Complicating matters for that country, however, is the reign of terror brought about by the Revolutionary Armed Forces of Colombia (known by the Spanish acronym FARC), which has been waging a civil war that is nearing its fourth decade of conflict. FARC’s guerrillas use kidnappings as a means to terrorize and blackmail the country, and the extensiveness of the kidnappings is so commonplace that many Colombians have come to accept this as a typical way of life. On February 4, Betancourt and other presidential candidates met with FARC leaders in a highly-publicized summit as a means of trying to bring peace to the country. Nine days later, on a deserted road in rebel-controlled territory, FARC terrorists kidnapped Betancourt and her aide Clara Rojas.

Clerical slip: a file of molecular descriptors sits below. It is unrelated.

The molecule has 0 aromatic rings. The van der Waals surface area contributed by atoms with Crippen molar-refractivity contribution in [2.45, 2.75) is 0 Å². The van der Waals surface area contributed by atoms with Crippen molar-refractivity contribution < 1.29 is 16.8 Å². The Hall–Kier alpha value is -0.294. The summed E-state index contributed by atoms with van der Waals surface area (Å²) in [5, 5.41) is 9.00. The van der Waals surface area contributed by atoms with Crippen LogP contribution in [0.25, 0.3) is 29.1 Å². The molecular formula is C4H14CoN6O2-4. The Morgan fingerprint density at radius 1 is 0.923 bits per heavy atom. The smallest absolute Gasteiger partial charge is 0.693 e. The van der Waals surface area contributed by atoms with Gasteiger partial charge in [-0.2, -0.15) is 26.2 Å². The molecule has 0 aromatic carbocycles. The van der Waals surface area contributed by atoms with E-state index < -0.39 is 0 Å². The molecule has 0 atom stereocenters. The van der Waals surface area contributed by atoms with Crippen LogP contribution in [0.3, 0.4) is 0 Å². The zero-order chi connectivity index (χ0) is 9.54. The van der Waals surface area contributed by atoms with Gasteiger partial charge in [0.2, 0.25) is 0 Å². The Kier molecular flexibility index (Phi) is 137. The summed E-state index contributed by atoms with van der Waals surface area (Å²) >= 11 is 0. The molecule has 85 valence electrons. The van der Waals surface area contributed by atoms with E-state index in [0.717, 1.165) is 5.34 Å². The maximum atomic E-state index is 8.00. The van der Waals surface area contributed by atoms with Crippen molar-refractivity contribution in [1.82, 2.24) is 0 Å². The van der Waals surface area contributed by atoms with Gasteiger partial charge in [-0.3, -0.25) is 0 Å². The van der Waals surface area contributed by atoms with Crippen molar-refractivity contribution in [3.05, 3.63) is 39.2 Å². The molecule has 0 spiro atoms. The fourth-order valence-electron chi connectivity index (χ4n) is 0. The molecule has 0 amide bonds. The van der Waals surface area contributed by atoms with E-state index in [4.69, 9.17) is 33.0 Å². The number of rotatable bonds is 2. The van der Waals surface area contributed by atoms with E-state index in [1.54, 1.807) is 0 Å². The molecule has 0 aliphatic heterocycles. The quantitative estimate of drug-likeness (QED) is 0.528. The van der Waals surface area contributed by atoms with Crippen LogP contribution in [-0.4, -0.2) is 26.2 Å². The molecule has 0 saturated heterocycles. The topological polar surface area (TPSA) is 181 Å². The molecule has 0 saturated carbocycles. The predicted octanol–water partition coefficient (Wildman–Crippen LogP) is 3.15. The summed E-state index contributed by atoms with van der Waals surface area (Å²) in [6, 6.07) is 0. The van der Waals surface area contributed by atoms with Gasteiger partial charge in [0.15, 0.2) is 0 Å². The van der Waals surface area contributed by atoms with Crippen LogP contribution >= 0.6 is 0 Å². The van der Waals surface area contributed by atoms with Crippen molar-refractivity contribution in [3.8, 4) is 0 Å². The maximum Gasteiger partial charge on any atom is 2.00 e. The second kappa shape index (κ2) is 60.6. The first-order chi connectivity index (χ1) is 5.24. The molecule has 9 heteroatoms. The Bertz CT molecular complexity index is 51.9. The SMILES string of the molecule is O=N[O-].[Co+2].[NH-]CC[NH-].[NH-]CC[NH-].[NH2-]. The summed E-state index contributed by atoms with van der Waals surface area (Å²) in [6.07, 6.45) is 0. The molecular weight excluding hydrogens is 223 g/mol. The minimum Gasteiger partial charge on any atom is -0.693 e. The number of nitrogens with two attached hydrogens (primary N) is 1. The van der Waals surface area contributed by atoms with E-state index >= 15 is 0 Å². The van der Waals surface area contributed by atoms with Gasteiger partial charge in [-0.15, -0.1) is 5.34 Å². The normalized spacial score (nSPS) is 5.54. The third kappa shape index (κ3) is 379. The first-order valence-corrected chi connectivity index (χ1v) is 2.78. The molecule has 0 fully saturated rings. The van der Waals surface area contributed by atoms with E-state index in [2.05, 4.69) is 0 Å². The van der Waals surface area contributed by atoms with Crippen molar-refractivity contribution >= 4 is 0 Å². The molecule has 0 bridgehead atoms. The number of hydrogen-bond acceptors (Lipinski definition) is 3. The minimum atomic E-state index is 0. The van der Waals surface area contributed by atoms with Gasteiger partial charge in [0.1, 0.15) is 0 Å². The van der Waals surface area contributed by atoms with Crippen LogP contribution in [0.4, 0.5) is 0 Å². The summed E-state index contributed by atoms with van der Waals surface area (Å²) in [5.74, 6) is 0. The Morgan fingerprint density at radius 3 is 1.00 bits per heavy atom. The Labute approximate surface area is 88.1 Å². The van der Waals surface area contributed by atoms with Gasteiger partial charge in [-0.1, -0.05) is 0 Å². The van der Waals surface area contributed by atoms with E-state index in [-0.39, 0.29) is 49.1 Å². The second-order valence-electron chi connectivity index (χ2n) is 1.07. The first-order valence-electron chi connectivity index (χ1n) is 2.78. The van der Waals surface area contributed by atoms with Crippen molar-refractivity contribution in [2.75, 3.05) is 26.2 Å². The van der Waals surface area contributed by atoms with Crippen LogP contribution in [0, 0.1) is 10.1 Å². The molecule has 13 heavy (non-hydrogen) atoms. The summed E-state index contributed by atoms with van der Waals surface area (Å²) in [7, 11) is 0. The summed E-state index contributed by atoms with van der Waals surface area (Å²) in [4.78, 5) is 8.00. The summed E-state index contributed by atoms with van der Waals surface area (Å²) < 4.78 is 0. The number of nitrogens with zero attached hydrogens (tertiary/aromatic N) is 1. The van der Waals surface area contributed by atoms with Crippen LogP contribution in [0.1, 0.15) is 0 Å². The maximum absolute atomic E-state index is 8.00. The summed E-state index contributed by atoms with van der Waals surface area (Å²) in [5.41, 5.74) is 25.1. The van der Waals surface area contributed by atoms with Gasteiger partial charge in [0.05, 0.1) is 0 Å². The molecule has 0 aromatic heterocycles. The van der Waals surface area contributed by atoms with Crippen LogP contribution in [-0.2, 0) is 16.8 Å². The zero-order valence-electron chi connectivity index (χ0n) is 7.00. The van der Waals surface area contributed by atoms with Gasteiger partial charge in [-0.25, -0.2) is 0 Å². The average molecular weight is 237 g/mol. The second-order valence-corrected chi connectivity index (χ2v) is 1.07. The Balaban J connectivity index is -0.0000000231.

“Missing Peace” details how Betancourt’s husband Juan Carlos and her mother Yolanda carried on the presidential campaign in Ingrid’s absence. The fact this was the first time in the history of the world that a presidential candidate was kidnapped is an absurdity compounded by the seeming lack of outrage on the part of the Colombian media, government or population. Juan Carlos, an advertising executive who didn’t even bother voting before marrying Ingrid, carries on in her absence by using a giant cardboard cutout to signify her absence.